Europe Fails to Agree on Nuclear Tests and Safeguards

Germany and France took opposing positions in discussions on regulating nuclear reactors.

Contact Editor
Amiel Ungar, | updated: 20:16

Joschka Fischer
Joschka Fischer


The European Union failed in an attempt to impose Union-wide supervision and stress tests over the reactors operating in the Union. The Japanese disaster, to some members of the European Parliament and veteran opponents of nuclear power,  was seen as a wake-up call.

German Chancellor Angela Merkel, who had previously backed prolonging the service of aging nuclear reactors and having the companies subsidize transition to other forms of renewable energy, had changed gears. The opposition Greens, the German party most identified with opposition to nuclear power (former German Foreign Minister and Green party leader Joschka Fischer joked that he was for nuclear reactors provided that they were stationed on the sun), was gaining support in the polls at an alarming level.

The German government attempted to seize the initiative by calling for a reimposition of the emergency procedures that went into effect after German reunification and short-circuited procedures in road construction, infrastructures etc. This would enable the construction of power grids designed to carry safe and clean energy without cumbersome bureaucratic procedures.

Germany backed stress tests for the reactors, to identify potentially hazardous conditions. Supporters of universal standards also argued that if the European Union could not impose safety regulations on its own members, they would have a difficult time urging them on countries outside the European Union and particularly countries in the former Soviet Union. A disaster there could easily impact on European environmental safety.  Since Europe is awash with a horde of regulatory legislation, even on minutiae, why not regulate on something substantive?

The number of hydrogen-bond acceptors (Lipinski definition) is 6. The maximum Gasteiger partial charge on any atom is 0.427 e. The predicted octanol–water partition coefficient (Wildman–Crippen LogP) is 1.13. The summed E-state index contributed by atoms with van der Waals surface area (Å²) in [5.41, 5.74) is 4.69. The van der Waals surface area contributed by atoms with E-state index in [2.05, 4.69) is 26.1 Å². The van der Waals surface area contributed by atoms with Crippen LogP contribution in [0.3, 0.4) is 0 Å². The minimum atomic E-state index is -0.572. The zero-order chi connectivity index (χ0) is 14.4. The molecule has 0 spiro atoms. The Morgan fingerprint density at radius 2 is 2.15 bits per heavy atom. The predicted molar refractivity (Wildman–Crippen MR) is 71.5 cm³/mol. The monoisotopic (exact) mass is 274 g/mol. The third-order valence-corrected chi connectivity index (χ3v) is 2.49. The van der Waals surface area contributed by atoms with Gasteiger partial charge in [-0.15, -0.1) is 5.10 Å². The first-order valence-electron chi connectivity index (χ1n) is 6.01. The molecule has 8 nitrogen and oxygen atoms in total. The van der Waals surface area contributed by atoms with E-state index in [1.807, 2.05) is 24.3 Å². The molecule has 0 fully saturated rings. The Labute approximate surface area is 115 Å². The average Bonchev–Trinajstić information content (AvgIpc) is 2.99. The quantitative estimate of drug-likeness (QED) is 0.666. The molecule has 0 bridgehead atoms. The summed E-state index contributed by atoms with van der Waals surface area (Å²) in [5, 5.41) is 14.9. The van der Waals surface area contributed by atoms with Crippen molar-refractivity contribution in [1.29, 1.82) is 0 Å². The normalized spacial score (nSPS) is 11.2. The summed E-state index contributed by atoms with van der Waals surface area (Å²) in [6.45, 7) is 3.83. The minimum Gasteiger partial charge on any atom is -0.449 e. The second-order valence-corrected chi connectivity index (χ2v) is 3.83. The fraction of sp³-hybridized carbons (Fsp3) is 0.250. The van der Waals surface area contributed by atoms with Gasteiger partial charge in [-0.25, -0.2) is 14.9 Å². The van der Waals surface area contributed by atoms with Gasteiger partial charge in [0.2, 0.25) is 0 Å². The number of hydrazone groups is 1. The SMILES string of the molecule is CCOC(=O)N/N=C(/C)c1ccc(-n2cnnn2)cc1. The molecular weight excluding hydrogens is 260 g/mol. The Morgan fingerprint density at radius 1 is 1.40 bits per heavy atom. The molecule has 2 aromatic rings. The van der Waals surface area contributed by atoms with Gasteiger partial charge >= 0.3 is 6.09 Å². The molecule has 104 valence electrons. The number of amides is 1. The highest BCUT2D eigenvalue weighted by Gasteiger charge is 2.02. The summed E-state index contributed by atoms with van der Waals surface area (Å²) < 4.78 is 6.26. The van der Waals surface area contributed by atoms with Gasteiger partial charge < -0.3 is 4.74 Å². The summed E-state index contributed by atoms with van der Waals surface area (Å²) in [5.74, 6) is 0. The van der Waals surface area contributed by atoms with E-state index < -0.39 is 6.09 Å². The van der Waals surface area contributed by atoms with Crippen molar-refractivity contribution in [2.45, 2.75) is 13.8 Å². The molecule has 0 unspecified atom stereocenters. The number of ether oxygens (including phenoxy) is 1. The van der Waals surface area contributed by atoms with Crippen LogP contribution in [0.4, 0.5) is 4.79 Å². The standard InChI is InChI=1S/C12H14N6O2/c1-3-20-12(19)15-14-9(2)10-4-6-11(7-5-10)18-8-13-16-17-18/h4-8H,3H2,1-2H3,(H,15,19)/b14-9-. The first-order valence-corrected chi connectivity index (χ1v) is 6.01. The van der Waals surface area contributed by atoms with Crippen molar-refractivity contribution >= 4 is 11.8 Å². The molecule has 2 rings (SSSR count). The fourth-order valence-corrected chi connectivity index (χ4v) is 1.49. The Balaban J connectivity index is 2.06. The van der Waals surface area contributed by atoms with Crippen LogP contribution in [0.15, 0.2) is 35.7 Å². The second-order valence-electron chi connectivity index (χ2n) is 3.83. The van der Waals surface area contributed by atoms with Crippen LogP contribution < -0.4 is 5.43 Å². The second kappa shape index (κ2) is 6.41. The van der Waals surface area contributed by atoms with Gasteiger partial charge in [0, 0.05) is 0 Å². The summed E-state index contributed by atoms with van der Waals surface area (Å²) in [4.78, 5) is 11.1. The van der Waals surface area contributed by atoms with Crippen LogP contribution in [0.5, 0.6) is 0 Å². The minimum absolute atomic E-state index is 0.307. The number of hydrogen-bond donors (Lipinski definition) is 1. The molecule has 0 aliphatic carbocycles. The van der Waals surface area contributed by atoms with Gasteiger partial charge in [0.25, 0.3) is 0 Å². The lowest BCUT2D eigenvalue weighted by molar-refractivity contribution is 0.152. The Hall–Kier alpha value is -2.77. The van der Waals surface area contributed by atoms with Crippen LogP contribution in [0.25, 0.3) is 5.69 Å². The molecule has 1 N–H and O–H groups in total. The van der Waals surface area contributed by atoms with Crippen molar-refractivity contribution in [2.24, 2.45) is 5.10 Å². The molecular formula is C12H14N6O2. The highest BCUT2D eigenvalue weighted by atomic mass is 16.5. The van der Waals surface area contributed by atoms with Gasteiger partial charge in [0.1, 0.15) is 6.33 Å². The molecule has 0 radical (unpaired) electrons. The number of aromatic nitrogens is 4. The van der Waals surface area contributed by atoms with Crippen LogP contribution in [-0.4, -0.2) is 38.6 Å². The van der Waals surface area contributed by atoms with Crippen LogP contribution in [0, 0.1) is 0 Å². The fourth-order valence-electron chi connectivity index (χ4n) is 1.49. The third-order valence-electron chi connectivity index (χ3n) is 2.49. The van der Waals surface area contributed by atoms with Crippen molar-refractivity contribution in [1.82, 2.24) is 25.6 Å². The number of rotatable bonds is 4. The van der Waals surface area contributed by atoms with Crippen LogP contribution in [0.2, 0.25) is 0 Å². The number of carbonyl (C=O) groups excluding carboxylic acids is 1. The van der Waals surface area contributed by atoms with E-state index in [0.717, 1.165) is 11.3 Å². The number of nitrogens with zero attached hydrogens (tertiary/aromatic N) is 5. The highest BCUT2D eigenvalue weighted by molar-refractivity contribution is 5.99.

The proposal hit a wall of opposition. Spain, which operates reactors similar to the stricken Fukushima reactor, argued that the Spanish reactor benefited from performance enhancements and safety modifications. Secondly, in Spain, one could not envisage the succession of an earthquake followed by a tsunami that caused havoc with the Japanese reactor.

The major opponent of the proposal was France. The French get 75% of their electricity needs from 58 reactors. France is also an exporter of reactors. France, unsurprisingly, argues that had the Japanese installed French reactors rather than American ones, they could have spared themselves the recent tragedy,( a point sorely contested by GE the American manufacturer).

French President Nicolas Sarkozy invoked environmental reasons against the proposal. Nuclear reactors are essential in cutting down CO2 and other greenhouse gas emissions. The message he conveyed was that if Europe insisted on a nuclear reactor shutdown, it would have to shamefully backtrack from its ambitious goals and presumed leadership in reducing the global warming pollutants.

As for Israel, Prime Minister Netanyahu is having second thoughts about a domestic nuclear fuel plant.